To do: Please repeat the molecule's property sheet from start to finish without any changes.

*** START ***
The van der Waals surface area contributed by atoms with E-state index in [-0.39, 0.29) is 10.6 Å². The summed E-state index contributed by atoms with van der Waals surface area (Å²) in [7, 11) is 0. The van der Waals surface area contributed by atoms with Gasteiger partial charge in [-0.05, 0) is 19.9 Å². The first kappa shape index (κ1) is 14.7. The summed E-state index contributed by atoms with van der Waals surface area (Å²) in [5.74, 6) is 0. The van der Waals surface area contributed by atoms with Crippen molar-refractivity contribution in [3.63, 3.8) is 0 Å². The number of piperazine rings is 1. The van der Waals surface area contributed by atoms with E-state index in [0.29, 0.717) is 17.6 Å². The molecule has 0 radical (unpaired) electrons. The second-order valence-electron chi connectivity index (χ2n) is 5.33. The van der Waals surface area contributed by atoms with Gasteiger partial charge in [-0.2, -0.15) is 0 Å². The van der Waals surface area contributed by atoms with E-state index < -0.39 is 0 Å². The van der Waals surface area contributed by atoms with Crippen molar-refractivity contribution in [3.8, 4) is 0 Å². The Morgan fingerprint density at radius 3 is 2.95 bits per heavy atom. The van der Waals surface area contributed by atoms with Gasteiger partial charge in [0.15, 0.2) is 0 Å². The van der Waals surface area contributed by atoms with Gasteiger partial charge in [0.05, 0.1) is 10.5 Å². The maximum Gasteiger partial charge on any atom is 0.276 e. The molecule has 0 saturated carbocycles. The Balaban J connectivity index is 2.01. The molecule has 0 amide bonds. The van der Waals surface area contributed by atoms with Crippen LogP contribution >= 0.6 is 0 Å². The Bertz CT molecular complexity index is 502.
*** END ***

The van der Waals surface area contributed by atoms with E-state index in [-0.39, 0.29) is 10.6 Å². The summed E-state index contributed by atoms with van der Waals surface area (Å²) in [7, 11) is 0. The van der Waals surface area contributed by atoms with Gasteiger partial charge in [-0.05, 0) is 19.9 Å². The first kappa shape index (κ1) is 14.7. The summed E-state index contributed by atoms with van der Waals surface area (Å²) in [5.74, 6) is 0. The van der Waals surface area contributed by atoms with Crippen molar-refractivity contribution in [3.63, 3.8) is 0 Å². The number of piperazine rings is 1. The van der Waals surface area contributed by atoms with E-state index in [0.29, 0.717) is 17.6 Å². The molecule has 0 radical (unpaired) electrons. The second-order valence-electron chi connectivity index (χ2n) is 5.33. The van der Waals surface area contributed by atoms with Gasteiger partial charge in [-0.2, -0.15) is 0 Å². The van der Waals surface area contributed by atoms with E-state index < -0.39 is 0 Å². The van der Waals surface area contributed by atoms with Crippen molar-refractivity contribution in [3.8, 4) is 0 Å². The Morgan fingerprint density at radius 3 is 2.95 bits per heavy atom. The van der Waals surface area contributed by atoms with Gasteiger partial charge in [0.15, 0.2) is 0 Å². The van der Waals surface area contributed by atoms with Gasteiger partial charge in [0.05, 0.1) is 10.5 Å². The maximum Gasteiger partial charge on any atom is 0.276 e. The molecule has 0 saturated carbocycles. The Balaban J connectivity index is 2.01. The molecule has 0 amide bonds. The van der Waals surface area contributed by atoms with Crippen LogP contribution >= 0.6 is 0 Å². The Bertz CT molecular complexity index is 502.